Then a third man stumbled in and talked to the bartender for a while. The bartender said to himself, "Jeez! I think this guy's IQ must be about 29!" He took him over to a man sitting at a little table back in the corner and said, "You might enjoy talking with this guy for a while."

After the bartender left, the man at the table said, "So do you play French bow or German bow?"


BASS SOLOS:

  • Jazz band w/upright -- everybody stops but the piano 
    player vamping lightly, the bassist goes way up the 
    neck with a lot of badly intonated poopity poop poop 
    formless twiddling, with optional grimacing & 
    grunting. Bar chatter goes up. 
  • Hybrid blues-rock w/Rickenbacker -- bassist going off 
    on extended noodling (also in the high register and 
    sounding like pop-pop poopity poopity poop, only much 
    louder, maybe with EFX). Guitar player can't count 
    to12 and steps in to attempt drunken riff-based call & 
    response pissing match. Drummer rises to the 
    challenge. Organist goes to the bar. 
     
  • Funk w/exotic wood plank -- Band drops out except for 
    drums, bass solo sounds like small-screen version of 
    Normandy Invasion, lots of chattering machine gun 
    poppitypoppitypoppitypoppity SLAP. Not as prone to 
    high register noodling though. Mid-neck assault and 
    slightly back-bent posture, right hand/thumb to appear 
    as a flailing blur. Don't attempt to look serene and 
    spiritual doing this unless you are Vic Wooten. Can 
    sound like angry chattering squirrels throwing nuts at 
    a tin roof..... unless you are Vic Wooten. 
     
  • Classic Blues w/ Fender P -- There are no bass solos. 
    Don't. Exception: One real slow showpiece grinder at 
    the end of the set...keep the sludgy bottom groove 
    while the rest of the band backs way off so people can 
    marvel at the thick pelvis pushing thump AND the 
    absolute lack of definition in those 30-yr-old BBQ 
    sauce & nicotine - crusted flatwounds. The audience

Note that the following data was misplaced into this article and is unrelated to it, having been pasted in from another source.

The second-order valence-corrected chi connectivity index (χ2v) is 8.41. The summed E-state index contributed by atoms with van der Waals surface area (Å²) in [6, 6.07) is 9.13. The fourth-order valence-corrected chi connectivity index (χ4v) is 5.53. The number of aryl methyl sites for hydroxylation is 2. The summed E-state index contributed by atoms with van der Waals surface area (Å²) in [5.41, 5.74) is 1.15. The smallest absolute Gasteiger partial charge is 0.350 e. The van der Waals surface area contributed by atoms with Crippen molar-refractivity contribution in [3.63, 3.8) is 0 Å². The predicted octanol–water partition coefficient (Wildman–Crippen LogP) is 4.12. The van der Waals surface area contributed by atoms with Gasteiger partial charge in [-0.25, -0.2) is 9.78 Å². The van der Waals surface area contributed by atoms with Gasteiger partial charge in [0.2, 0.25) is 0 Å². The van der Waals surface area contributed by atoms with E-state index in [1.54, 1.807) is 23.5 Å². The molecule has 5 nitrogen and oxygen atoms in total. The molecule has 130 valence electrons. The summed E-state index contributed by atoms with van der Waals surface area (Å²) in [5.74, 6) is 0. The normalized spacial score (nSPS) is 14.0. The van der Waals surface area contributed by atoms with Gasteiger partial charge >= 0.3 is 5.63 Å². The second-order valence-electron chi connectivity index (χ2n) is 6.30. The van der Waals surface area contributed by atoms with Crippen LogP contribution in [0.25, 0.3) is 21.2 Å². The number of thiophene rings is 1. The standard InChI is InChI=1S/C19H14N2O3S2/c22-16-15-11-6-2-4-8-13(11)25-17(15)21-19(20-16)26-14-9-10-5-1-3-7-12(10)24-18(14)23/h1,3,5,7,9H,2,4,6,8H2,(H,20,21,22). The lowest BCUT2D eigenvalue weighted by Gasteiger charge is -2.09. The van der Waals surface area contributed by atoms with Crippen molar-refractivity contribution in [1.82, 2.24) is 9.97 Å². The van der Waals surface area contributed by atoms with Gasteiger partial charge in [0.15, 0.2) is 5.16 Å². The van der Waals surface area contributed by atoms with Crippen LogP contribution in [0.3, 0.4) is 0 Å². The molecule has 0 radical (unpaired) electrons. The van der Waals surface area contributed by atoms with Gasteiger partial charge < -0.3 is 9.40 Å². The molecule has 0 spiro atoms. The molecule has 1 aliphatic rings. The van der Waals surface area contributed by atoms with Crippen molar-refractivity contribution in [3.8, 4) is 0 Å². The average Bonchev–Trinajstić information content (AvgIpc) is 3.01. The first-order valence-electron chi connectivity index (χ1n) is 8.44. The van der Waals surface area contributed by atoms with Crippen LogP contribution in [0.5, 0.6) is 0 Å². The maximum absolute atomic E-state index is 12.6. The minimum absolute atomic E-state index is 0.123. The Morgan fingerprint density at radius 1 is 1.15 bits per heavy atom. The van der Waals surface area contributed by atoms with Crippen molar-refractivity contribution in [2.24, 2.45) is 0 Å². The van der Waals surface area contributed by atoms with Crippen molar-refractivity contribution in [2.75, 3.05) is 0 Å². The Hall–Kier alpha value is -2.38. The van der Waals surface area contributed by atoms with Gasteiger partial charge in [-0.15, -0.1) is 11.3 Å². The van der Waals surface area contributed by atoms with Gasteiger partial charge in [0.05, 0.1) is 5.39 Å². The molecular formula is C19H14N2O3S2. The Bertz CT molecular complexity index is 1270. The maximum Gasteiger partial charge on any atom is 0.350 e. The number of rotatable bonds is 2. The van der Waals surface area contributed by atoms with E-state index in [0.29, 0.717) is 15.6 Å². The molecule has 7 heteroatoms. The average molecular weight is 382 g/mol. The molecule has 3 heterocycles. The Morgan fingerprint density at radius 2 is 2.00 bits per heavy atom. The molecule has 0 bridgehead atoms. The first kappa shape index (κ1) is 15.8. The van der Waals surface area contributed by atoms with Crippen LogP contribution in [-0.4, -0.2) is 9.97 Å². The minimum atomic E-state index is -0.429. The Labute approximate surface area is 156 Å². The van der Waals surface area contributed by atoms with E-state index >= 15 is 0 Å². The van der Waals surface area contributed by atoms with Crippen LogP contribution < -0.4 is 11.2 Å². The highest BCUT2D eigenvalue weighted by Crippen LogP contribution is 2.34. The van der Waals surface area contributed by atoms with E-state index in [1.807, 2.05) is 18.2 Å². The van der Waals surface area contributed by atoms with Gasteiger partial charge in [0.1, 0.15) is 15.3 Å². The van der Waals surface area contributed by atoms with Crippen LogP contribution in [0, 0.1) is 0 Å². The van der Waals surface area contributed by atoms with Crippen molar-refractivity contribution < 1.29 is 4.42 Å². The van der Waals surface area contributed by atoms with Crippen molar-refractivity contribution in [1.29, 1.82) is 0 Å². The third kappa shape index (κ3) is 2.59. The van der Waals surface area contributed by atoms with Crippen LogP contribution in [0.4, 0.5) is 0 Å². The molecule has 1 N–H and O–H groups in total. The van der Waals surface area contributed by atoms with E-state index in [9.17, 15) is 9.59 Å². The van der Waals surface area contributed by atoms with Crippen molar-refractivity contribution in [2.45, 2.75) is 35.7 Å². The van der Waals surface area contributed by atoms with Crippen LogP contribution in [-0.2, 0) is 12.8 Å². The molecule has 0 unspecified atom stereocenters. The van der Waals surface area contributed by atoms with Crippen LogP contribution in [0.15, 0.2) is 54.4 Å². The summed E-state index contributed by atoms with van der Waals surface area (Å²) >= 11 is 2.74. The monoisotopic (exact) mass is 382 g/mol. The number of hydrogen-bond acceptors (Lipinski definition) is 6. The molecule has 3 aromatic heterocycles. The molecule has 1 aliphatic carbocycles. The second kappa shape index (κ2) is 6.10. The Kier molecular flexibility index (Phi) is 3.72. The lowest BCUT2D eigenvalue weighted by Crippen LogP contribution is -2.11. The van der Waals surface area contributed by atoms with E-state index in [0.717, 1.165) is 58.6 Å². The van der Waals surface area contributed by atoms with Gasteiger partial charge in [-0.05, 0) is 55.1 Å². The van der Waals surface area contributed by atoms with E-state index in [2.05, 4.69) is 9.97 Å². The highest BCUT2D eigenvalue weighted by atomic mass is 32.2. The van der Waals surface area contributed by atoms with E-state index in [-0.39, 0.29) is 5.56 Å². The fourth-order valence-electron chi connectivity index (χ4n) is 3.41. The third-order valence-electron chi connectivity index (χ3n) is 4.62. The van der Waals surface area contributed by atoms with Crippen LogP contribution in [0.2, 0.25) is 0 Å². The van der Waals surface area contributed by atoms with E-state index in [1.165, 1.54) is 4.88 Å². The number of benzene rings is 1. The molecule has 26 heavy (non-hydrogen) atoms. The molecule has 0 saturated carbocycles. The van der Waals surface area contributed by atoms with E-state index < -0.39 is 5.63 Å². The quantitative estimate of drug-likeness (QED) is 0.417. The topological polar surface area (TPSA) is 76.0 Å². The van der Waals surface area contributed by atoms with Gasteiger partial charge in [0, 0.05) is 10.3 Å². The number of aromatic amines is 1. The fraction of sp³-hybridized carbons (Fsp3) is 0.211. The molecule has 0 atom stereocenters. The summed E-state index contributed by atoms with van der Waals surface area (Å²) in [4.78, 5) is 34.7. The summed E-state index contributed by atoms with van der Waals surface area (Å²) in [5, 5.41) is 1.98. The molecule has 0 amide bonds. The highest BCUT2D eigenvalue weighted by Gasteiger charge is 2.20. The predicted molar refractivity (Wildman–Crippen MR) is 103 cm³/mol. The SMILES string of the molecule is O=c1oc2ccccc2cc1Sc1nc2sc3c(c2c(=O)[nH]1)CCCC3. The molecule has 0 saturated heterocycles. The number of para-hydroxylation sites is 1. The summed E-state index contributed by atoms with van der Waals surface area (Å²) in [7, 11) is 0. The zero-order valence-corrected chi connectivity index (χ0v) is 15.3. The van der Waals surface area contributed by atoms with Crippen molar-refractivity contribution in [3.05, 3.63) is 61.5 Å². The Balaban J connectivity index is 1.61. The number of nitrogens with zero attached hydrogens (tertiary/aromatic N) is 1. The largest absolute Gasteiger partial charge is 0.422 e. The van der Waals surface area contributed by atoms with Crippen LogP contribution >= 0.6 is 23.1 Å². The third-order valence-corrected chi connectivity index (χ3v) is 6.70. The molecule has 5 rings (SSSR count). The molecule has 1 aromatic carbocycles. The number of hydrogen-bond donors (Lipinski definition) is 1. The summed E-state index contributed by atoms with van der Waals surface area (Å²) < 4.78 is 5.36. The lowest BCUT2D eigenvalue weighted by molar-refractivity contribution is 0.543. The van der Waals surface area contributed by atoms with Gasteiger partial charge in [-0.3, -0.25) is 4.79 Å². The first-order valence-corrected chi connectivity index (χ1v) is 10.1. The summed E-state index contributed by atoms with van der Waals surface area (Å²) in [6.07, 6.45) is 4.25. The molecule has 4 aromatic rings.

loves to cheer for the quiet kid on the non-flashy 
    instrument. Once. 
     
  • Bluegrass w/ Kay upright (say "string bass" or 
    "doghouse")
    -- only once per night, and the rest of 
    the band just plays lightly the downbeat chords for 
    each section, the bass player keeps playing the same 
    1-5 pattern finishing up with a slightly flashy and 
    attention-getting three note ascending run back to 
    one. Pentatonic minor is a hanging offense, eighth 
    notes are edgy. 
     
  • Country w/Peavey -- No solos. Ever. Bluegrass is the 
    country version of jazz (chops-focused), if you want a 
    solo go there. Roots are deep, keep them there. Fifths 
    always work in country. Maybe if it's a loose night 
    you can play a solo in "mama don't allow", but it 
    better be the normal boogie-woogie arpeggio. Extended 
    chords invite flying bottles. Keep it Dorian. 
     
  • Nu-punk-grass -- hippie guys with fiddles and 
    mandolins and kilts and dobros and dreadlocks and 
    overalls with no shirts and the bass player is a young 
    college symphony guy who met the banjo player at a 
    party and they shared a hand-rolled cigarette and the 
    most amazing tri-tone arco ragas entered the cosmic 
    flow, maaaaaan....... 
     
  • Coffee-house w/fretless boutique bass – Sensitive 
    Singer-Songwriter takes break from introspective 
    lyrical navel-gazing and gives bassist an entire 
    spaciously empty verse in a landscape of pastel 
    wanderey DADGAD-tuned acoustic guitar. Bassist – rip 
    thru some pseudo Jaco Manring cliches – furious 
    Phyrgian fretless smeary honks, growls and noodles, 
    sliding chords with pointlessly overdone clusters of 
    harmonics. Sounds like angry cows in a rainstorm.